Blood sucking ticks are feeding earlier in the year and for longer, putting the health of Northamptonshire’s dogs and their owners at risk.
Tick bites can transmit serious infections, such as Lyme disease, a serious and debilitating illness that can cause long term health problems in dogs and people.
Now, vets across Northamptonshire are teaming up with the Heath & Reach Vet Surgery by joining naturalist and TV presenter Chris Packham and the University of Bristol in the Big Tick Project.
The new nationwide initiative runs from spring through to autumn, tracking the rise of the tick population in the UK and finding out how many carry disease.
Dog owners can take their pets to Spinney Lodge Veterinary Hospital on Kettering Road in Northampton, Wooton Fields Vet Surgery at Tudor Court Northampton, Easipetcare on Mariners Way in Kettering, New Lodge Veterinary Centre on Red Lodge Road in Oundle, Beech House Veterinary Surgery on Watling Street in Towcester or Croft Veterinary Centre on Banbury Road in Brackley for a tick check and advice about innovations in effective tick control.
Any ticks found on dogs will be collected and sent to Bristol University laboratories to help advance the knowledge of tick-borne disease, benefiting both veterinary and human medicine.
Chris Packham feels the challenge of keeping dogs and people tick-free has never been greater,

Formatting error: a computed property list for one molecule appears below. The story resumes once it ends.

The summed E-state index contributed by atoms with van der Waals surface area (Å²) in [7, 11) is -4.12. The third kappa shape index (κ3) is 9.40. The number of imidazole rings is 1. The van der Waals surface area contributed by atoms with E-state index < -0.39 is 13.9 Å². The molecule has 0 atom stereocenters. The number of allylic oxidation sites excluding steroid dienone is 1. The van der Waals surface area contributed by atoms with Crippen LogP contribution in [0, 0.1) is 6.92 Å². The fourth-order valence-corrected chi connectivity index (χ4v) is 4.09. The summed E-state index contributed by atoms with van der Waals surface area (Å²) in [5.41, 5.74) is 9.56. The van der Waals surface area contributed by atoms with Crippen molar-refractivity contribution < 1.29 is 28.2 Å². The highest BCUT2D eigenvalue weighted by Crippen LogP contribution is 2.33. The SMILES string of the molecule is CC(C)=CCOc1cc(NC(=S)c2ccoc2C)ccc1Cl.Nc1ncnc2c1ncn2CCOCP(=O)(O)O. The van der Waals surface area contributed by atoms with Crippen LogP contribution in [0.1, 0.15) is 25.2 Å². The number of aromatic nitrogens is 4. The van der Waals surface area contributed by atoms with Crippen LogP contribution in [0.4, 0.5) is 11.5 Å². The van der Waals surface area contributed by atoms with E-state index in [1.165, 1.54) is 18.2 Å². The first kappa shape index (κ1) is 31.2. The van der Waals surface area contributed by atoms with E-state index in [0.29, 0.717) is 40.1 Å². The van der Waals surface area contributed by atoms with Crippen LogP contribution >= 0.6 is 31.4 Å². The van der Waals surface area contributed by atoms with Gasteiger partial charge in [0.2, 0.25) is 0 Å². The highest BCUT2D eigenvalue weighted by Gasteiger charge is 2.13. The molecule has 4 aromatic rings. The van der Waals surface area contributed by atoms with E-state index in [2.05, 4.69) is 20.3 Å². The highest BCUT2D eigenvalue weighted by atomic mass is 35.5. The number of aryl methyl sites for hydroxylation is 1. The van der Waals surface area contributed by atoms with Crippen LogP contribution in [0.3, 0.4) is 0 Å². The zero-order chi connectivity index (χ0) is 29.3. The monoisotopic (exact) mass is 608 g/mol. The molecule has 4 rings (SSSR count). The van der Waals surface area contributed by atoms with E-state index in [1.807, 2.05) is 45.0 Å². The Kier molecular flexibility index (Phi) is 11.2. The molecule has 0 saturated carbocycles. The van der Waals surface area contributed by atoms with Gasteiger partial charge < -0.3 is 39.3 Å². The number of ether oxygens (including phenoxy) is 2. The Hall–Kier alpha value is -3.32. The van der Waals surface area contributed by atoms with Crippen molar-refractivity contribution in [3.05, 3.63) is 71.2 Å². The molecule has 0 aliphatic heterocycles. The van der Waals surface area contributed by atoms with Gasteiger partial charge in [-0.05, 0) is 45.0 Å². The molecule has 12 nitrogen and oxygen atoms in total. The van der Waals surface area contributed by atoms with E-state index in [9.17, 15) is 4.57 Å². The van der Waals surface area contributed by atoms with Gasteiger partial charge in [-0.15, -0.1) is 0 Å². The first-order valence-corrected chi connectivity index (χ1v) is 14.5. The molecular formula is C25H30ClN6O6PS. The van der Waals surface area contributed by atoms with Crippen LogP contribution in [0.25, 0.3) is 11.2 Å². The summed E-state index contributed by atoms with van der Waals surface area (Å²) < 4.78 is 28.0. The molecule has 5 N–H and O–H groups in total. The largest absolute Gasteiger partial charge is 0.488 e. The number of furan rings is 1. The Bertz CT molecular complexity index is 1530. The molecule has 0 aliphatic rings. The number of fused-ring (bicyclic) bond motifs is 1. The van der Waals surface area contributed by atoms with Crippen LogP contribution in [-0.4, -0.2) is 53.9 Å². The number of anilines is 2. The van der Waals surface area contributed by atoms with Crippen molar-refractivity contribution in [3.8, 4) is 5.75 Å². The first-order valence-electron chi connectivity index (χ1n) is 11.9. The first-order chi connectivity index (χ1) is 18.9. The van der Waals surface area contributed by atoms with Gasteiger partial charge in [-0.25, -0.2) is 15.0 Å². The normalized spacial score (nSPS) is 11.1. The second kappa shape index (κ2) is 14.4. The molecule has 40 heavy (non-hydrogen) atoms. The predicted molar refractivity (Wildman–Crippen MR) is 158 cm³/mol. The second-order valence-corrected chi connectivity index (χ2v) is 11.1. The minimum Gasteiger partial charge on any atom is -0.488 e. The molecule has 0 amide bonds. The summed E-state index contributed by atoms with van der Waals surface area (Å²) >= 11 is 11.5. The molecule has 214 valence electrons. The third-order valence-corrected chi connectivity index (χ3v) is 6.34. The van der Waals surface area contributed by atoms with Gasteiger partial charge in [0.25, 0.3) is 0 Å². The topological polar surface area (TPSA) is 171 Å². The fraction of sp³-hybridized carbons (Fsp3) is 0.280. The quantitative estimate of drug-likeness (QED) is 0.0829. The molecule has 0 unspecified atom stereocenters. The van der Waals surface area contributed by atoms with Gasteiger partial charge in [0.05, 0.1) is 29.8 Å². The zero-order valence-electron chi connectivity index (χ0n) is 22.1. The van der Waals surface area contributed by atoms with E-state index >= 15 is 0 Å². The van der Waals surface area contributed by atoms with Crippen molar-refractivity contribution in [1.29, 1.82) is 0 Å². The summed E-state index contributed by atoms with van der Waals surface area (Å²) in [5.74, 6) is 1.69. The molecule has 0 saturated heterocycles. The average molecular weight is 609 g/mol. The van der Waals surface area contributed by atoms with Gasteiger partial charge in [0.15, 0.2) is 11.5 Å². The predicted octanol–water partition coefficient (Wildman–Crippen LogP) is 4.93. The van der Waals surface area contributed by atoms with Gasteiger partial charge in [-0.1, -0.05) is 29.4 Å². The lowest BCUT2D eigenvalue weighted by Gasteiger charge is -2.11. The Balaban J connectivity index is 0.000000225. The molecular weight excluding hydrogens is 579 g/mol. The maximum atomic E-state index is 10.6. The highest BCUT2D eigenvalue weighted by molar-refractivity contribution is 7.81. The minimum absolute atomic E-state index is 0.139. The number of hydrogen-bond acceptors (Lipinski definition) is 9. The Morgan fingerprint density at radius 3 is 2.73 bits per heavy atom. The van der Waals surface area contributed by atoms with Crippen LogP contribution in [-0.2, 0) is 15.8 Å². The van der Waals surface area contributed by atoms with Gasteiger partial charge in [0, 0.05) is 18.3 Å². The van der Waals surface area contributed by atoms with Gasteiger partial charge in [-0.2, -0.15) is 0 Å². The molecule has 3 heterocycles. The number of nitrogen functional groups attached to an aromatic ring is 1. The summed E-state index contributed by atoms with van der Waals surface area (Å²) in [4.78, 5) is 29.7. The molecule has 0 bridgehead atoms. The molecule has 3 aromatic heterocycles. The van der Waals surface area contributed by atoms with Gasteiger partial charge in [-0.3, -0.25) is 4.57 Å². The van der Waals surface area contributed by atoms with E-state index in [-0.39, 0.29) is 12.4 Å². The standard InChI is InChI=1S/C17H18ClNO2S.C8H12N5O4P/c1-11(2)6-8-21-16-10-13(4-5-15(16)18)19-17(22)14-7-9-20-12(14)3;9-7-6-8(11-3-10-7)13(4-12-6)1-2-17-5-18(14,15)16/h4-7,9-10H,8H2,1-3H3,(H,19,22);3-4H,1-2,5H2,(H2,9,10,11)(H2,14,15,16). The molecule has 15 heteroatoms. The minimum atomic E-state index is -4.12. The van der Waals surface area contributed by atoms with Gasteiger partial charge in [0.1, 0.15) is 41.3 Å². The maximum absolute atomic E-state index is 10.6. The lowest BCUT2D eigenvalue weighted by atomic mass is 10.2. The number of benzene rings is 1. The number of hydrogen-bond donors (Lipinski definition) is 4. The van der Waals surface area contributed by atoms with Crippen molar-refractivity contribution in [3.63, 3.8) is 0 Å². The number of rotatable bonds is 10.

He said: “Research highlighted by the Big Tick Project experts at Bristol University suggests that ticks are a growing problem, especially in areas such as urban parkland, woodland or open country.
“While I find both ticks and fleas interesting creatures, I don’t want them on my dogs, in my house, or on me.
“I want the best advice and treatment available and I know I can get this by talking to my vet.”
By taking part, Heath & Reach Vet Surgery will help the level of risk to dogs and people in the county to be identified, compared to the national average.
Ticks are hard to spot when small but can transmit infections as they feed off the blood of their host. Dog owners often see ticks when they have increased in size as a result of their blood meal but by then the damage may have been done.
LNew advances and treatment innovation means that there are a number of ways that vets can control ticks, including the use of spot-ons (typically applied every four weeks), sprays, collars and oral chewable formulations which can last up to 12 weeks.
That means there should be an easy and practical solution for every owner who wants to help protect their dog against ticks.
Dog owners wanting to take part in the Big Tick Project with a tick check for their dog(s) or to find out more about the risks from tick bites can visit www.bigtickproject.co.uk or contact Heath & Reach Vet Surgery o n 01525 237444 for more details.